By Dave Jessop
Six Birmingham Labour councillors have been found guilty of corruption and a systematic attempt to rig the 2004 city council elections.
The Election Commissioner, Richard Mawrey QC, said he was in no doubt that there had been a city-wide campaign by the Birmingham Labour Party to use thousands of bogus postal votes to counter the adverse impact of the Iraq war on Muslim communities in inner city wards.
Mawrey found that Labour candidates and supporters had stolen, forged and fiddled postal votes on “an industrial scale” and were helped by the almost total absence of security checks on postal vote applications.
Referring to a government statement that there were no proposals to change the rules governing postal votes before the General Election, Mawrey told the elections court: “Anyone who has sat through the case I have just tried and listened to evidence of electoral fraud that would disgrace a banana republic would find this statement surprising”.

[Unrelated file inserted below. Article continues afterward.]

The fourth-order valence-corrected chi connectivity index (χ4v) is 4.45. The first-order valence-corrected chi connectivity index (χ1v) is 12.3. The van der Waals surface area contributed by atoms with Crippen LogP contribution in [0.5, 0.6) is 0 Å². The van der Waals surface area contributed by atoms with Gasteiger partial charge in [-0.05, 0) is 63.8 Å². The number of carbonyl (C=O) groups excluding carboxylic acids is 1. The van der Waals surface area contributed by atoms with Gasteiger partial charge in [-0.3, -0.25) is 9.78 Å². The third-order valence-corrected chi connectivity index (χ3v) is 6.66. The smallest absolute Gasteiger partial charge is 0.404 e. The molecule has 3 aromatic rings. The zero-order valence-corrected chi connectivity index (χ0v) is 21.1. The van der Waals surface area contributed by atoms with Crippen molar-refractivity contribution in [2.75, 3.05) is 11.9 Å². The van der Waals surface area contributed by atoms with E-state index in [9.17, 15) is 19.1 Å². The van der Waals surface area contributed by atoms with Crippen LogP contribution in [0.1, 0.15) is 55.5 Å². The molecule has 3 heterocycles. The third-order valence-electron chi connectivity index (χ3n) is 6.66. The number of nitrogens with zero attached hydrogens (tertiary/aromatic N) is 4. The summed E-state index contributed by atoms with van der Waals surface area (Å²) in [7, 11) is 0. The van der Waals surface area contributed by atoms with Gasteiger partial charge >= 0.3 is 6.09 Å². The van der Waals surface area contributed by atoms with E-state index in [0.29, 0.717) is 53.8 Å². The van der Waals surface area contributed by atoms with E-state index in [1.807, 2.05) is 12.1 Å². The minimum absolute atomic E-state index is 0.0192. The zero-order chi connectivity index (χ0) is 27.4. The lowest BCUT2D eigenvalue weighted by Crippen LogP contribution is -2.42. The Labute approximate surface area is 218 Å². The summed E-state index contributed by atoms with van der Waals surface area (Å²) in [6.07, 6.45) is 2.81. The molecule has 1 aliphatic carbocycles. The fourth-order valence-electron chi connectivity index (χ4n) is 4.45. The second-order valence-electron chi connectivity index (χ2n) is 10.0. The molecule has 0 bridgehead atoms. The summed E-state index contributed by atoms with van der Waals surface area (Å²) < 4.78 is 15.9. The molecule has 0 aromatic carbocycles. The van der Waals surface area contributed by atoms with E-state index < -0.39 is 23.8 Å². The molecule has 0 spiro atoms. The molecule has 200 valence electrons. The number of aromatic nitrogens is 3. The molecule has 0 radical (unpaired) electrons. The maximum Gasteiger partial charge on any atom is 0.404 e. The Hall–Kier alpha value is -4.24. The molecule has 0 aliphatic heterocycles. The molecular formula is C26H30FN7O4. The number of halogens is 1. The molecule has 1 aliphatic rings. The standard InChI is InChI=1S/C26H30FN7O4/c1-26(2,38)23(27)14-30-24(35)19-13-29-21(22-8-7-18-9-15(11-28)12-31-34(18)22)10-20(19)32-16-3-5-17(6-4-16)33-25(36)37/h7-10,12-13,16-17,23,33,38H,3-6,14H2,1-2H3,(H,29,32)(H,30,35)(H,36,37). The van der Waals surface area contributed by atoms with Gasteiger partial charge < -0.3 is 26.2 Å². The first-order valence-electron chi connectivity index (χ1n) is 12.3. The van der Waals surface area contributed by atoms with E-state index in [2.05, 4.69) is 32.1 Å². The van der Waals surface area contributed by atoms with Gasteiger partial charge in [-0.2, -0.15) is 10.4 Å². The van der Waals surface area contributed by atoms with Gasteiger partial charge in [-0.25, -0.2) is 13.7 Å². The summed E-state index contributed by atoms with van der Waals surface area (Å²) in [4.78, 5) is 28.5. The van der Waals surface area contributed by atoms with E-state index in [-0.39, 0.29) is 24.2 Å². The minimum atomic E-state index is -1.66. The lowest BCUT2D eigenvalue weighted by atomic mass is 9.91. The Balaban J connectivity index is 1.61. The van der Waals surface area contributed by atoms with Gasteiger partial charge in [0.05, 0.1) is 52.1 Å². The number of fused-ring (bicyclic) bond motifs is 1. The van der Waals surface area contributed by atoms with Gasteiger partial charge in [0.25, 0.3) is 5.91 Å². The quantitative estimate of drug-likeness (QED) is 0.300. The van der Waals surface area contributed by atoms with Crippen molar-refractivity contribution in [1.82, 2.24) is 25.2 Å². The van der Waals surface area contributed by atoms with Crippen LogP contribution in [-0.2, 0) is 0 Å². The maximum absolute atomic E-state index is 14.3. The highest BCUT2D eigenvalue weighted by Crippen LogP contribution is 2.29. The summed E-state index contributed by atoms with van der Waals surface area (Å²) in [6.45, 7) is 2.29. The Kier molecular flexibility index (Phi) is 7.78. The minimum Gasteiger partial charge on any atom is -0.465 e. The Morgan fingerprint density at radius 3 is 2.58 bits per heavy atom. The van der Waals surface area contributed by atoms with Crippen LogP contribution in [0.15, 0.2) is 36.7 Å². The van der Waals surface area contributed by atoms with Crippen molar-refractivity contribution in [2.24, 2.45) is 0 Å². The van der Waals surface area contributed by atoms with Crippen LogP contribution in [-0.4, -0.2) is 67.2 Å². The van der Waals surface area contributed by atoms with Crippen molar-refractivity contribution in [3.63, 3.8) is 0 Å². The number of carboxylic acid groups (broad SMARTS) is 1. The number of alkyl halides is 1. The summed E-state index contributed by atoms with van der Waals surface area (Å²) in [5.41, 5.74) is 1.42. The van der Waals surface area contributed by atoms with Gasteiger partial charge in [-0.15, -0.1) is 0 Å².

15 ways of fiddling postal votes had been used in Birmingham. Police were called at midnight to a warehouse in Aston shortly before polling day, and found Labour candidates surrounded by 275 postal votes spread out across a table.
The sheer scale and audacity of the Birmingham fraud may come as a surprise, but not the fact of its occurrence. It has long been an open secret in Birmingham politics that all the parties have manipulated and abused postal voting in inner city areas, taking advantage of high levels of illiteracy and deference towards “authority” figures.
The opportunity to abuse postal voting on an “industrial” scale arose five years ago when the government decided that the way to counter voter apathy was to remove the controls on postal voting and allow anyone wishing to vote by post to do so, with no checks on addresses or signatures.
The Birmingham scandal highlights the contempt with which most political parties (not just Labour) treat inner-city Asian voters, using fraud, small-scale “treating” (free meals, etc), dictats from “community leaders”, pronouncements from religious pulpits and just about any other means of obtaining votes, except actually discussing and arguing about politics.